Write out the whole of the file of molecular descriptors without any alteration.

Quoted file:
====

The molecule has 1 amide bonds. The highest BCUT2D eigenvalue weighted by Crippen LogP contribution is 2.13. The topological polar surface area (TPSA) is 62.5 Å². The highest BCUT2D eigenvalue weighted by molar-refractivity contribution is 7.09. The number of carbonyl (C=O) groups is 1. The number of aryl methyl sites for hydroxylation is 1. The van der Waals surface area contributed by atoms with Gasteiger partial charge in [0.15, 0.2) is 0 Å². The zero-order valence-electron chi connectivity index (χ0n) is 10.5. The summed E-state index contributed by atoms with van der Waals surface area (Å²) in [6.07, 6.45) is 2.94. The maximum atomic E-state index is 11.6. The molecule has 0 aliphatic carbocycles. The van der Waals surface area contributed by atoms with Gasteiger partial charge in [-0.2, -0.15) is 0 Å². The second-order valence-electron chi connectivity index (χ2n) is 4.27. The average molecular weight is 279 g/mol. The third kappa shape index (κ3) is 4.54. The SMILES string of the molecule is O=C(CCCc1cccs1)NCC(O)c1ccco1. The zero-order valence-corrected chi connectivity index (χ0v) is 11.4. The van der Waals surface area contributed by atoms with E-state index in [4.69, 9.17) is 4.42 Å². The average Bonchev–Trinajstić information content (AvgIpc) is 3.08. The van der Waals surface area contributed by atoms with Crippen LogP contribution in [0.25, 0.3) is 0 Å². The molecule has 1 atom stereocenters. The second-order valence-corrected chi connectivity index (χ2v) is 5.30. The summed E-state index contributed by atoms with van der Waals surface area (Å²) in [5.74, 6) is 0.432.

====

The molecule has 1 amide bonds. The highest BCUT2D eigenvalue weighted by Crippen LogP contribution is 2.13. The topological polar surface area (TPSA) is 62.5 Å². The highest BCUT2D eigenvalue weighted by molar-refractivity contribution is 7.09. The number of carbonyl (C=O) groups is 1. The number of aryl methyl sites for hydroxylation is 1. The van der Waals surface area contributed by atoms with Gasteiger partial charge in [0.15, 0.2) is 0 Å². The zero-order valence-electron chi connectivity index (χ0n) is 10.5. The summed E-state index contributed by atoms with van der Waals surface area (Å²) in [6.07, 6.45) is 2.94. The maximum atomic E-state index is 11.6. The molecule has 0 aliphatic carbocycles. The van der Waals surface area contributed by atoms with Gasteiger partial charge in [-0.2, -0.15) is 0 Å². The second-order valence-electron chi connectivity index (χ2n) is 4.27. The average molecular weight is 279 g/mol. The third kappa shape index (κ3) is 4.54. The SMILES string of the molecule is O=C(CCCc1cccs1)NCC(O)c1ccco1. The zero-order valence-corrected chi connectivity index (χ0v) is 11.4. The van der Waals surface area contributed by atoms with E-state index in [4.69, 9.17) is 4.42 Å². The average Bonchev–Trinajstić information content (AvgIpc) is 3.08. The van der Waals surface area contributed by atoms with Crippen LogP contribution in [0.25, 0.3) is 0 Å². The molecule has 1 atom stereocenters. The second-order valence-corrected chi connectivity index (χ2v) is 5.30. The summed E-state index contributed by atoms with van der Waals surface area (Å²) in [5.74, 6) is 0.432.